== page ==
Member Login

You are not currently logged in.

» Register
» Lost your Password?
Article Archives


lying-bideSpecial Counsel Jack Smith accuses former President Donald Trump of causing the January 6, 2021, Capitol riot through his “lies” about the 2020 presidential election. To that end, he indicted Trump yesterday (8/01) on four federal counts — one of which carries a potential death penalty.

But Smith’s indictment itself offers nothing new. It carries same criminal charge of the second impeachment resolution against Trump, namely “incitement of insurrection,” and for which he was acquitted by the Senate.  It is barred, therefore, by the Constitution’s Double Jeopardy Clause.

The Double Jeopardy Clause, contained within the Fifth Amendment, prevents any person from being tried twice in a federal court for the same crime.

It does not prevent someone from being tried for the same crime in a state court and a federal court, because state and federal governments are considered to be “dual sovereigns.” But it applies to the federal level — and while an impeachment trial in the Senate is not a formal criminal proceeding, it has many of the same features as a federal criminal trial.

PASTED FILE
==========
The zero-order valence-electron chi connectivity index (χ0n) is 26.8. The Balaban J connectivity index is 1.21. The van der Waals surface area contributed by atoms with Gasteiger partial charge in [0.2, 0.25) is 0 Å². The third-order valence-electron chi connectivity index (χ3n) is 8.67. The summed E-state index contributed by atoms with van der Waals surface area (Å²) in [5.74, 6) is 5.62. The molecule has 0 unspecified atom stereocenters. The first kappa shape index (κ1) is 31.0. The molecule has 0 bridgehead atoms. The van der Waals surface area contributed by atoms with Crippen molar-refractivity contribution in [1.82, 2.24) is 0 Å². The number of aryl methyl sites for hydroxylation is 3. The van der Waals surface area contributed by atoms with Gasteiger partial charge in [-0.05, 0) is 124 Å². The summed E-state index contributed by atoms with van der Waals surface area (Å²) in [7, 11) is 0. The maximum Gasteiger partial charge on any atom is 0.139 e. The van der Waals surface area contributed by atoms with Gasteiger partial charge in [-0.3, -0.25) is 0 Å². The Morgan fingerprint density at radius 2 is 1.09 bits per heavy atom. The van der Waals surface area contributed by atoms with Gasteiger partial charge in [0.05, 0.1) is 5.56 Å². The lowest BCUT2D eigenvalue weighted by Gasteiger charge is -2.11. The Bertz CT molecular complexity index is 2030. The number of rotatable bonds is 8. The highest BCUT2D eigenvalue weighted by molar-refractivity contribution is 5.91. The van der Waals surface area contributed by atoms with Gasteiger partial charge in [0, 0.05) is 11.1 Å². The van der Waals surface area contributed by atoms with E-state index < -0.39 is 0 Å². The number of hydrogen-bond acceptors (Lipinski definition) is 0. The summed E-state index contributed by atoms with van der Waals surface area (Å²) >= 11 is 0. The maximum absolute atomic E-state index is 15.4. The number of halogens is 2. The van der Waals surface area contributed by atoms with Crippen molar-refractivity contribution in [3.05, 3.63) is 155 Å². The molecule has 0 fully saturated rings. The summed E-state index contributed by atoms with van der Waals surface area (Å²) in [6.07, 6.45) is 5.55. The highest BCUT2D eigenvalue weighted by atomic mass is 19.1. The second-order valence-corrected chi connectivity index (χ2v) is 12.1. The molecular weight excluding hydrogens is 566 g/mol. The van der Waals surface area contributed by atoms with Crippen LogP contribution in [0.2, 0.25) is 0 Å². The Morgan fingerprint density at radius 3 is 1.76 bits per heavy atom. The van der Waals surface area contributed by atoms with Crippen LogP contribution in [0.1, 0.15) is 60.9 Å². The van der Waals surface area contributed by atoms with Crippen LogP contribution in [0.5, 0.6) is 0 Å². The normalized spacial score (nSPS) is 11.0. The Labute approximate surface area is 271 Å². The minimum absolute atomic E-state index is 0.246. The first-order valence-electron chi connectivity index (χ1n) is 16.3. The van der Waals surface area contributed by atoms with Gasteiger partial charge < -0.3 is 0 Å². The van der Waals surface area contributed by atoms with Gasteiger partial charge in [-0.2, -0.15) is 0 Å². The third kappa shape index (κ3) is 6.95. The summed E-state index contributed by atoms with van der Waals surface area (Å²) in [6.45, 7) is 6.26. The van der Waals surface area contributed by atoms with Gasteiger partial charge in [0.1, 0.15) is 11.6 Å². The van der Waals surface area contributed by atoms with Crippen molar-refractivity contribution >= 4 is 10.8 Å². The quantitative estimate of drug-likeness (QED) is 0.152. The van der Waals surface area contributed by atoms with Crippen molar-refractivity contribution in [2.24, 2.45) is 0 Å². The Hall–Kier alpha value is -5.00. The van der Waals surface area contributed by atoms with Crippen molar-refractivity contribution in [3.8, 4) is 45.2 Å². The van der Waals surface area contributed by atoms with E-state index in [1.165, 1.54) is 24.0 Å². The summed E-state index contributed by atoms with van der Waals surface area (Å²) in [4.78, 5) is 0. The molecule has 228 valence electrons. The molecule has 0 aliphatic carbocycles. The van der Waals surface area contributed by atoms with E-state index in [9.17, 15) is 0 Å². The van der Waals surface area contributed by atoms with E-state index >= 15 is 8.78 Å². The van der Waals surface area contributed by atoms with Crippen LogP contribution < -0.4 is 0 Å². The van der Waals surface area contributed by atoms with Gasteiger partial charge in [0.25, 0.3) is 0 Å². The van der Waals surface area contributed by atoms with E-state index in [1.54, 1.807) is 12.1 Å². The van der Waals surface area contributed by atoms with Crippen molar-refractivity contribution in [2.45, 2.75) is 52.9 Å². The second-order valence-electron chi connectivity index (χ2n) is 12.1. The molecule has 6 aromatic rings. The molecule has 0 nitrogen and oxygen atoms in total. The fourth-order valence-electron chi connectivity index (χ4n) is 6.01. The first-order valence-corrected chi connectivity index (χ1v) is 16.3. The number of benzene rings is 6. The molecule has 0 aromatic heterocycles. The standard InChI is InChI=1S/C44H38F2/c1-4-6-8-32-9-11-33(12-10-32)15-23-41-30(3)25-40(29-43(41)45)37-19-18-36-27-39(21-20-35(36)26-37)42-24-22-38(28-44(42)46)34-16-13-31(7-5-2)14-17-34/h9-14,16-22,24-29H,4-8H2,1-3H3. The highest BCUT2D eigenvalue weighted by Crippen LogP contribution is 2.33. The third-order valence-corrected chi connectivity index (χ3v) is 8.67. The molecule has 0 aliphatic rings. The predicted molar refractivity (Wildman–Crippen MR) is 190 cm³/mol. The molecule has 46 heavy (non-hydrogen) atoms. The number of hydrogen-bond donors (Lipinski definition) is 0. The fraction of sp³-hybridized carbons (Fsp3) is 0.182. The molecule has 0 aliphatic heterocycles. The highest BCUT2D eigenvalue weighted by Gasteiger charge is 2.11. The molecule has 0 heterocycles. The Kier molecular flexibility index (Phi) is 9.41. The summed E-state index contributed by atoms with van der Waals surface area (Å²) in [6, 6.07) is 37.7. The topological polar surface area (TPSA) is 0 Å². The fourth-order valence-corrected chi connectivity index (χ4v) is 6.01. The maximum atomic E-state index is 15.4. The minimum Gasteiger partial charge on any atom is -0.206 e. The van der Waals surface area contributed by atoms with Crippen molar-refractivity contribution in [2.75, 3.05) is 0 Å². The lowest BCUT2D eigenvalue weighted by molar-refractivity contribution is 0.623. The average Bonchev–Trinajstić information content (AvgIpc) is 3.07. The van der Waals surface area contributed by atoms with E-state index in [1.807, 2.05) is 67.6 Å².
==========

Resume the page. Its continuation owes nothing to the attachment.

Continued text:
One of the Constitution’s Impeachment Clauses, in Article I, Section 3, Clause 7, does say that a person who has been convicted by the Senate in an impeachment trial can still face a federal criminal trial: “the party convicted shall nevertheless be liable and subject to indictment, trial, judgment and punishment, according to law.”

It does not say that a person who has been acquitted by the Senate can still be subject to the criminal process. Arguably, the Constitution intended to protect an acquitted official.

That seems even more convincing when considering that the standard of proof in the Senate is lower than in a criminal court — there is no requirement of proof beyond a reasonable doubt, just a preponderance of evidence as in civil court cases.

As Alexander Hamilton himself observed in Federalist 65, a Senate trial risks of being decided by political factors. An acquittal there is harder to win than one in criminal court.

The question then is: Can a president be criminally tried by the federal judiciary for the same crime from which he was legislatively acquitted?

The answer must be No. Therefore, Trump is protected by the Double Jeopardy Clause. The new indictment should be quashed before trial, and the country should be spared the drama.


Joel B. Pollak is the author of Neither Free nor Fair: The 2020 U.S. Presidential Election.